Pete Licence inaugural lecture

February 22, 2019, by Rob Ounsworth

Chemistry… Suck it and See: Professor Pete Licence’s inaugural lecture   

Pete Licence’s inaugural lecture was a little delayed…but worth the wait. Appointed a Professor of Chemistry in 2013, his lecture was sidelined due to various commitments, not least his appointment that year as Director of the GlaxoSmithKline Carbon Neutral Laboratory. 

Chemistry… Suck it and See took a packed X1 Lecture Theatre in the School of Chemistry through an idiosyncratic, entertaining journey, that started somewhat shakily in Knighton, Mid-Wales, with a solitary A-level pass (Chemistry, of course), and led via the University of Wales in Bangor and a PhD in Synthetic Organic Chemistry, to Nottingham. 

Pete’s lecture was punctuated by a series of explosions, staged by the inscrutable “Chemical Stig”, AKA School of Chemistry research technician Neil Barnes, of Period Table of Videos fame. 

Pete Licence inaugural lecture

Professor Pete Licence: Science is more than just facts, sometimes a story, sometimes the hope to find beauty in the ruins of previous efforts

Pete Licence inaugural lecture

A number of other stars in the world of chemistry graced Suck it and See, not least Professor Sir Martyn Poliakoff FRS, who brought Pete to the University of Nottingham in 1999, (asking during his interview “do you like spanners”) and thus embarking on a friendship and fruitful research partnership, with highlights including a 2002 Royal Society of Chemistry Innovation Team Award. 

Friendships, the support of fellow researchers and partnerships, from Moscow to Ethiopia, are a recurring theme in Pete’s career. Another is the buzz of discovery, and how asking questions lead to the new insights, such pondering what would happen if ionic liquids were put inside the vacuum of an X-Ray Photoelectron Spectroscopy (XPS) machine, which is normally reserved for analysis of solids. As Pete reflected on this breakthrough, “serendipity favours the prepared mind!”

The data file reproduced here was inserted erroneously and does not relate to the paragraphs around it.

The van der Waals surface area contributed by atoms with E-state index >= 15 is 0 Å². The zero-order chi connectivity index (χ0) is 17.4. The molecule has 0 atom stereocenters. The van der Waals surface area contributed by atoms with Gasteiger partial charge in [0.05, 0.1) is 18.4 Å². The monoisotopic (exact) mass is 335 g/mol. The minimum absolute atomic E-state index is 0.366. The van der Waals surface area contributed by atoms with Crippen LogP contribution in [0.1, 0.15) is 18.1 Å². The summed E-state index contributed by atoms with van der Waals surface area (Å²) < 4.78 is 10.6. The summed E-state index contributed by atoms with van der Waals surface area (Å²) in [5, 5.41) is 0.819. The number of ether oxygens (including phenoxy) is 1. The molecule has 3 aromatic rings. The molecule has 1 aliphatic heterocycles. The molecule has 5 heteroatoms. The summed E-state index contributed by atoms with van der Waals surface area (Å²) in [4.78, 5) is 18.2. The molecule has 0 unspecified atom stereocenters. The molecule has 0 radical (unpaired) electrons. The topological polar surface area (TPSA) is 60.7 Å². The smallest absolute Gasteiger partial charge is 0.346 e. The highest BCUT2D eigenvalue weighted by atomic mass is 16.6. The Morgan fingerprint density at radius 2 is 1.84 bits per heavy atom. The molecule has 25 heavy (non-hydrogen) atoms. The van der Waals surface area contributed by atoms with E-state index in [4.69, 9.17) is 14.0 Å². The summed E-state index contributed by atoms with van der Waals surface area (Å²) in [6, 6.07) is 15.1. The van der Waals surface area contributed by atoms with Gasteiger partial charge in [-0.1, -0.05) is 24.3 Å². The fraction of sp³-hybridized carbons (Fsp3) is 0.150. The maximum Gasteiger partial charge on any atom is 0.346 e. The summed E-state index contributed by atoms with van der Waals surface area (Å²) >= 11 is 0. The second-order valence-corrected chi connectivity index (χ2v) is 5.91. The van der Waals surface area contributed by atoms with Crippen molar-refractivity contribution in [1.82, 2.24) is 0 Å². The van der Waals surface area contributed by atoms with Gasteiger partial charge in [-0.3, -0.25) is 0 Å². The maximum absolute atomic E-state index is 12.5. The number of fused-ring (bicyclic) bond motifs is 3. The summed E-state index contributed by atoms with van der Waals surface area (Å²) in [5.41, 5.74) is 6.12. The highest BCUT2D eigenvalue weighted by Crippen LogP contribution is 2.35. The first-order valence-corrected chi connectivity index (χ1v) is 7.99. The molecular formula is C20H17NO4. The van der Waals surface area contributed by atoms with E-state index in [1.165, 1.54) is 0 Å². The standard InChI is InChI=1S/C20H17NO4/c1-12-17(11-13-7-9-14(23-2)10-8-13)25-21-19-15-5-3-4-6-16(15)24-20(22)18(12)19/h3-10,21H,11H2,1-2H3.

Even the calamitous fire in 2014 that delayed the opening of the Carbon Neutral Laboratories failed to dampen an irrepressible passion for his subject. With the help of Professor Andrei Khlobystov and the world-leading imaging facilities at the NanoScale and Microscale Research Centre, Pete found beauty in discovering patterns in the sustainable wooden structure’s charred ruins. 

Quoting an anonymous referee he ended the lecture, with a reminder: “… that science is more than just facts, sometimes a story, sometimes the hope to find beauty in the ruins of previous efforts.” 

Promoting your inaugural lecture 

Pete Licence’s inaugural lecture was promoted by the School of Chemistry and Faculty of Science. 

The University is keen to encourage and support new professors in arranging inaugural lectures. This is an opportunity for our academics to share their achievements in research, innovation, engagement and teaching with members of the University community and the wider public.  

 Inaugural lectures provide opportunities for: 

  • new professors to celebrate an important personal milestone with family, friends and colleagues, old and new  
  • the University to recognise and showcase the academic achievements of our staff  
  • colleagues from all faculties to hear about world-class research across the University  

 Inaugural lectures are also an essential component of the University’s public events programme, helping to create a wider awareness of the latest developments in science, engineering, arts and humanities, medicine, law and social sciences. 

 Promotion of inaugural lectures is supported by the respective faculty marketing teams,  which advise on planning and managing an inaugural lecture, including: 

  •  booking a venue 
  • creating an Eventbrite page 
  • photography 
  • parking and catering 
  • promotion (including posters, digital screens, online event listings and access to communications channels) 

 Faculty contacts 

Arts Helen Frost
Science Georgina Barclay
Medicine and Health Sciences Virinder Lail
Engineering Matt Colver
Social Sciences Erin Walmsley 


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